So, if you’re working on a novel, I would recommend reaching out to other authors in your area or online to offer their guidance. Writing can be a lonely job and it’s always good to connect with like minded people who understand what you’re trying to do. To find a writing group, call your local library and see if they know of any in your area.

There are also mentor programs online. I’ve worked with one Author-Mentor Match and it was amazing. We’ve created a family where we offer support and advice in our group. They provide critiques and encouragement and when we get involved in twitter pitch contests, we are there to retweet each other’s pitches. I’ve never experienced so much support in such a competitive environment. Another well known Mentor program is Pitch Wars, and I’ve heard they’ve had great success as well. So, thank you to my writing family. I appreciate all your support and encouragement.

So, if you’re looking for fellow authors a good place to start is Twitter. Start following the hashtags #amwriting and #writingcommunity. That’s where we find each other.

So, come join us! We’re here for you!

Where do you go to get your support? Leave a comment! I’d love to hear from you!

Posted in books, Guest Author, Writing

Writers Living Right by Sharon Ledwith

Hello everyone, I hope all is well with you. I’ve got a guest today and she’s going to talk about Writers Living Right…take it away, Sharon!

Writers Living Right…

Writers are mostly on their butts doing what they love to do, but our bodies were made to move. I used to write first thing in the morning to get my word count, but as the day blossomed, exercise went on the back burner. So I kick-start my day by either doing free weights, abdominal exercises, and push-ups, or gliding on my elliptical for 20 minutes. Once the exercise routine is done in the morning, I feel recharged and ready to start the rest of the day writing, planning, marketing, or promoting my books. I still try to get up and stretch every hour, and to make sure I do this, I purchased a small trampoline and keep it in my writing office. Believe me, it gets all those author parts moving and shaking in all the right places!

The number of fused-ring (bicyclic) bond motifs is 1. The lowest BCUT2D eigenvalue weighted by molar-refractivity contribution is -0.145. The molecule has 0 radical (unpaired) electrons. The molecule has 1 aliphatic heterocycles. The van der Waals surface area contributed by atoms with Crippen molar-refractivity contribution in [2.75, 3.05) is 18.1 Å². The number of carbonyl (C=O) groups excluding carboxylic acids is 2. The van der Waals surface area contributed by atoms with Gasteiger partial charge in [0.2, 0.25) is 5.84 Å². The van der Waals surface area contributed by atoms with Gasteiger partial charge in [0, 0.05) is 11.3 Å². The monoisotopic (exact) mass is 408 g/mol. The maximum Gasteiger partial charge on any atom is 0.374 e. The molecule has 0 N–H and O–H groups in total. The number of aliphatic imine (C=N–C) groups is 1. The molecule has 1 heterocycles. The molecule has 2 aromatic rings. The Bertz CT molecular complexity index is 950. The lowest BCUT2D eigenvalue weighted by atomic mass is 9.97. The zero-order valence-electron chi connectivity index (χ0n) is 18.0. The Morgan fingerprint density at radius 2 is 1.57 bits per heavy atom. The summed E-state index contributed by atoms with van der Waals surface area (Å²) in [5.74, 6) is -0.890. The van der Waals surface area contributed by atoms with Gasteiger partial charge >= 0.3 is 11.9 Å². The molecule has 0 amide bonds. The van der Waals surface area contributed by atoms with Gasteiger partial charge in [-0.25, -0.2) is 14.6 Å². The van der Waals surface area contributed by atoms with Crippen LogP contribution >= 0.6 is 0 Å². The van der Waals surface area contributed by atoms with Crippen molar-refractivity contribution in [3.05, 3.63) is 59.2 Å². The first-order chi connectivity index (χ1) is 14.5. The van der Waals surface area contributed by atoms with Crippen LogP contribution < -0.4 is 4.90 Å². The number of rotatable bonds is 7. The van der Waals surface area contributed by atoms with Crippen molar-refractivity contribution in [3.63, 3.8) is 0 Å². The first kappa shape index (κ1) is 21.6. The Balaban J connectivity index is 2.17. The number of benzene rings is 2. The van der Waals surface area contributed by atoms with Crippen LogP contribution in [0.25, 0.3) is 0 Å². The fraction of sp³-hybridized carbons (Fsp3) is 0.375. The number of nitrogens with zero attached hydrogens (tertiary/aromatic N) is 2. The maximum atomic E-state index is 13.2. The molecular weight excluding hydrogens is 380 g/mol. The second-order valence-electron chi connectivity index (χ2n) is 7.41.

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Another healthy lifestyle tip for writers is to take breaks throughout the day. The truth is—we all need to periodically step away. We skip breaks in the name of “getting one more page written,” but when we don’t break from our work, our productivity suffers. We lose focus. We start making small mistakes and even forget things altogether. Our bodies have a natural ebb-and-flow response to stress that allows us to work hard and then relax and recover. The problem comes when we chronically trigger those responses. We become all flow and no ebb, and you can only cheat the system so long before it becomes counterproductive. Set a timer if you must, or download an app that will remind you to pull away from your task, but for the sake of your health, give yourself a break!

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Want another reason to rest and recharge your writing muscles? I find if I overuse my computer mouse—whether writing a novel, editing, blogging, or engaging in social media—my wrist starts to throb. Then I know it’s time to put on a wrist brace, and rest my hand as much as possible. Or I switch up and use my other hand. Eye strain happens more when I’m revising and proofing. Sometimes I use an eye patch to give my sore eye a rest. The one thing writers don’t want to screw around with is the health of their eyes. So take frequent breaks when proofing or editing. Your eyes will thank you. The key for me as a writer is that I’ve learned to listen to my body. I stop if it hurts. I rest. Stretch if I need to release the kinks. It’s pretty much all common sense!

One more thing. Hydrate, hydrate, hydrate! Your body needs lubrication. Water massages your major organs, flushes toxins from your body, increases energy and relieves fatigue. And if that wasn’t enough to get you periodically up out of your seat to go grab a glass or bottle of water, drinking enough water can also help with weight loss. A bonus for any writer who doesn’t want to drag around that secretarial spread behind them. So, drink to your health, and bottoms up!